I continue to be amazed by the gardens in England. Each time you turn a corner there’s something grand and beautiful and unlike anything you’ve seen yet. The Italian Fountain in Kensington Palace Gardens was beautiful – another Queen Victoria contribution to the city.
I made my way down Oxford Street, which was probably not the best route back to the hotel. Way too many people shopping and generally disturbing my peace. Take me back to the fountains and gardens! I did see the giant and famous Selfridges building, though. This may have been cooler if I hadn’t spent the last 6 years working on Michigan Avenue in Chicago. My 16 year old self would have loved it. I did go inside, but turned right around when someone tried to spray me with perfume.
FINALLY I made it back to the hotel and went straight to the Chambers Club for some snacks. I had walked more than 16 miles and deserved some sparkling water and macaroons.
Dinner with accounting people topped off the day.
Tuesday morning I ate another gigantic breakfast and biked to the Tate Modern Art Museum. Modern art can be weird, yo. But the joke’s on me – I was under the impression I would be spending the day with Monet and Manet, but that’s the Tate Britain. Blast. Not one to miss an opportunity to check out some art, I made the most of it. They really do have a pretty good collection:
After perusing the galleries, I walked across the Millennium Bridge to St. Paul’s Cathedral and planned to check out the inside.
However, today was the 75th anniversary of the Battle of Britain, and a service was just ending inside the cathedral. David Cameron and a few other politicians were in attendance, and it was clear I wasn’t getting near the place for at least a few hours.
That evening I had reservations at NightJar, a jazz club in Shoreditch. Next time I’d love to explore this neighborhood, known for its artsy streets and graffiti-riddled walls. I intended to look up some of Banksy’s pieces but ran out of time.
Thanks to a handy app on my phone, I figured out that I walked more than 50 miles while we were in London. I’m sure that record will be broken at some point over these next couple of years. Yes, it’s exhausting, but I covered a ton of ground, spent basically no money, and would do it again in a heartbeat!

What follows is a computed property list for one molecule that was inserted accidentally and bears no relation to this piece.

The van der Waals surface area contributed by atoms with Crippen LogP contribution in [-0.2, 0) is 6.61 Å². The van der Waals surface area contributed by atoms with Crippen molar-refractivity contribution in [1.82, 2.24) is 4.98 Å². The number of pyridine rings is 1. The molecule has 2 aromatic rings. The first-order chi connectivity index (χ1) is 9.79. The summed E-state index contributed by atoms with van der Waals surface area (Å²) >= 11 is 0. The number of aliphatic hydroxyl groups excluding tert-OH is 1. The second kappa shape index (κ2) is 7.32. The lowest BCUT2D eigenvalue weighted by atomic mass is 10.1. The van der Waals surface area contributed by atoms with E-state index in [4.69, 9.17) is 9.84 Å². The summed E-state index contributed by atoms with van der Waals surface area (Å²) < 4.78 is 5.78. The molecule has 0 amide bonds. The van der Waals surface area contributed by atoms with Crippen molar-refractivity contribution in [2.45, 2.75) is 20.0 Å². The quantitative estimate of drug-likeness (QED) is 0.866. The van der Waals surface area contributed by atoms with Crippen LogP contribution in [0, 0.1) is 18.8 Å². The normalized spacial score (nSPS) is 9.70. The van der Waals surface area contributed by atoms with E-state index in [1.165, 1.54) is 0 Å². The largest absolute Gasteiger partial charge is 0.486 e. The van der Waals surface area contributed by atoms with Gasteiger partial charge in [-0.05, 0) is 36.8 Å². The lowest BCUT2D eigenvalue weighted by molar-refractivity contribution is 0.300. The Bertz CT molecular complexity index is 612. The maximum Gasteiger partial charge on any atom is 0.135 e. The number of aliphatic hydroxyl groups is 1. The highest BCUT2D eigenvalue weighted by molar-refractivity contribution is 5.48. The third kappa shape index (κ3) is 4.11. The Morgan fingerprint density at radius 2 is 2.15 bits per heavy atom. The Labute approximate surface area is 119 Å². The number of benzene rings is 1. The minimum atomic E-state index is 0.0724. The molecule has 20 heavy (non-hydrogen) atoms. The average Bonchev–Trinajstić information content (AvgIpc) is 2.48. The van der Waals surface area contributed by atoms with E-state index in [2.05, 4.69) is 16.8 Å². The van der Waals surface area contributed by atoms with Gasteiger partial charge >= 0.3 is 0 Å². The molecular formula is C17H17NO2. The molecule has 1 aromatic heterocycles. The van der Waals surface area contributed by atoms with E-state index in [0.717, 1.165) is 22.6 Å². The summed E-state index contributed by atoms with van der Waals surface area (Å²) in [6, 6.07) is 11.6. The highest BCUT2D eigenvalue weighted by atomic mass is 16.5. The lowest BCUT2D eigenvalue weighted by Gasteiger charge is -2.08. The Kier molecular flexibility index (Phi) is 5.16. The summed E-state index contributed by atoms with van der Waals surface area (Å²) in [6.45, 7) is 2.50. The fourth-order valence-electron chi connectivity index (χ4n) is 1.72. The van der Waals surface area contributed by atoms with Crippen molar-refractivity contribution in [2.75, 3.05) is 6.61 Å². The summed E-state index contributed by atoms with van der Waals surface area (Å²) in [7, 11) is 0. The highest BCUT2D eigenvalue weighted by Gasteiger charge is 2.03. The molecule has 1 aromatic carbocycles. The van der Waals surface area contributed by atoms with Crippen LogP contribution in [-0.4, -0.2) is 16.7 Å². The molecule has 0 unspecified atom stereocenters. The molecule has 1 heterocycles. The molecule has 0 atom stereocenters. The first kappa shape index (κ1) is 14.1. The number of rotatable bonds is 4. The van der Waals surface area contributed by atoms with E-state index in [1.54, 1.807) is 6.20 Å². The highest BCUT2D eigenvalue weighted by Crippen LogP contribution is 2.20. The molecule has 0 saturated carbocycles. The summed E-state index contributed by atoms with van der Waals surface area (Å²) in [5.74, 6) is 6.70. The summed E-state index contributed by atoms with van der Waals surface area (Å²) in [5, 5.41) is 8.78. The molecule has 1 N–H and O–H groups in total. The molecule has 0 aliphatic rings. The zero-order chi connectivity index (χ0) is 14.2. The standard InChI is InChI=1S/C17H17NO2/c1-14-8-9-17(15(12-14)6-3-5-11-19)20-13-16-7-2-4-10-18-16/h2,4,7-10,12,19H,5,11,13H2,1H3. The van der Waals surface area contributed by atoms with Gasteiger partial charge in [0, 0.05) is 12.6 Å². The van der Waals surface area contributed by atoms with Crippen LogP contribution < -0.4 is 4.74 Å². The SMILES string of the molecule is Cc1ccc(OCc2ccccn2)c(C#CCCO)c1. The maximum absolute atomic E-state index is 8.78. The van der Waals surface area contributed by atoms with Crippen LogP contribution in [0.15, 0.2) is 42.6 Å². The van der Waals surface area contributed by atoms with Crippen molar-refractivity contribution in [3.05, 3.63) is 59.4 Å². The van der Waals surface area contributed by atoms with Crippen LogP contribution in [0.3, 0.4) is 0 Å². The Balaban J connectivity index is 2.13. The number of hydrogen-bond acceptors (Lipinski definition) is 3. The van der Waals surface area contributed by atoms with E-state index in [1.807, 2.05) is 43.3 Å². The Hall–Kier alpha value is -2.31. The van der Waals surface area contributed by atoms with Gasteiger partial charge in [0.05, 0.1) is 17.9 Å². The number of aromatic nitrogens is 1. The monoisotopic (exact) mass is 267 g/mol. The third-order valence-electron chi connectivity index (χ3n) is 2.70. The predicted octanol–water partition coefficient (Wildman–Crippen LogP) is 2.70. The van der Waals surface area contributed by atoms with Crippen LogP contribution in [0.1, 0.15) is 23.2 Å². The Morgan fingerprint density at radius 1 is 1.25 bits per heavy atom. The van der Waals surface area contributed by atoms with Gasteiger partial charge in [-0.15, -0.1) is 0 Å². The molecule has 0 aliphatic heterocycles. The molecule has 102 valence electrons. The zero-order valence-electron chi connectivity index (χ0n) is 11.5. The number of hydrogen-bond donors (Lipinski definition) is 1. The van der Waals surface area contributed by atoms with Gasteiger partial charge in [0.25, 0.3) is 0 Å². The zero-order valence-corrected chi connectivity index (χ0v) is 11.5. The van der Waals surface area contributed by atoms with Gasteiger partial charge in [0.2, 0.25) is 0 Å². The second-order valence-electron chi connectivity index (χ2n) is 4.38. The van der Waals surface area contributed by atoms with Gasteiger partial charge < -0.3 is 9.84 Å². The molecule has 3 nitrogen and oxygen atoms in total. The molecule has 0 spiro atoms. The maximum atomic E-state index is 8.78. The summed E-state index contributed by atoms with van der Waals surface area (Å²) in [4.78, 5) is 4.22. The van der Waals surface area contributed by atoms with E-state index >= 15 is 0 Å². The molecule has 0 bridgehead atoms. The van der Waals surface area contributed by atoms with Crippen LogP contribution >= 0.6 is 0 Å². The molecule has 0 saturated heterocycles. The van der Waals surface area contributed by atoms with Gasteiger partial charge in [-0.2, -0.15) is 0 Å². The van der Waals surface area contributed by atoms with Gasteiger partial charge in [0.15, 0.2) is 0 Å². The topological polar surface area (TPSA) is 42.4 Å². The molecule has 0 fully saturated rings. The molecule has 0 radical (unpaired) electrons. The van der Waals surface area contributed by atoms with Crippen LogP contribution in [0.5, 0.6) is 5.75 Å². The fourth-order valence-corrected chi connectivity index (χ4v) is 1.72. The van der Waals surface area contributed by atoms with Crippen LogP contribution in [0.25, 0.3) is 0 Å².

Get comfortable and grab yourself a cuppa, because I have a lot of catching up to do! After a month without internet, we’re back in business and I can finally resume a normal lifestyle – no more sitting outside in the rain trying to check my email, or FaceTimeing my mom for an hour only to find out she couldn’t see my face because of a poor connection. I’m now happily sitting on my doll-size sofa hoping I didn’t forget how to blog. Yes, our sofa is a total joke. More on that later.
Saturday 9/12: We took an early train from Brum to King’s Cross in London and an hour and a half later, we were on the Tube heading to our Airbnb in Bermondsey. I really can’t say enough about the genius of Airbnb. We were steps from the Thames, Tower Bridge, Borough Market, the Shard… even a hotel in a less desirable area would have cost a fortune and I think we only paid 70 quid for one night. Since we would be staying near King’s Cross the rest of the week, we did an Airbnb in a different neighborhood so we could see as much as possible.
Anyway… first stop: Tower Bridge! Ahh-mazing! We walked across, but didn’t pay to climb to the top. I suppose this was the theme of the trip: get close enough to touch, but don’t pay for the silly extras. We decided that we’d have plenty of opportunities to do indoor exploration when the weather turns bad.
Borough Market!! Love love love this place. Crowded, yes. But rightfully so! This year is its 1000th anniversary (seriously). We grabbed lunch, sampled truffles, cheese, chocolate, salsa, bread, you-name-it-we-tried-it. I bought my first Pimm’s Cup (delicious) and we wandered for a couple hours before tearing ourselves away.
Onward! We walked along the Thames and checked a bunch of things off our list before detouring for a pint and some rest.
By this point we seriously needed to sit down, so we looked up Ye Olde Cheshire Cheese and headed to Fleet Street for a pint and some (more) history. The pub has been around since the 1500s and was frequented by a number of literary figures throughout the years. Dickens, Tennyson, Chesterton, Yeats, Mark Twain, Sir Arthur Conan Doyle… really cool place. The dark interior doesn’t lend itself well to iPhone photos, but note the “Gentlemen Only” sign below.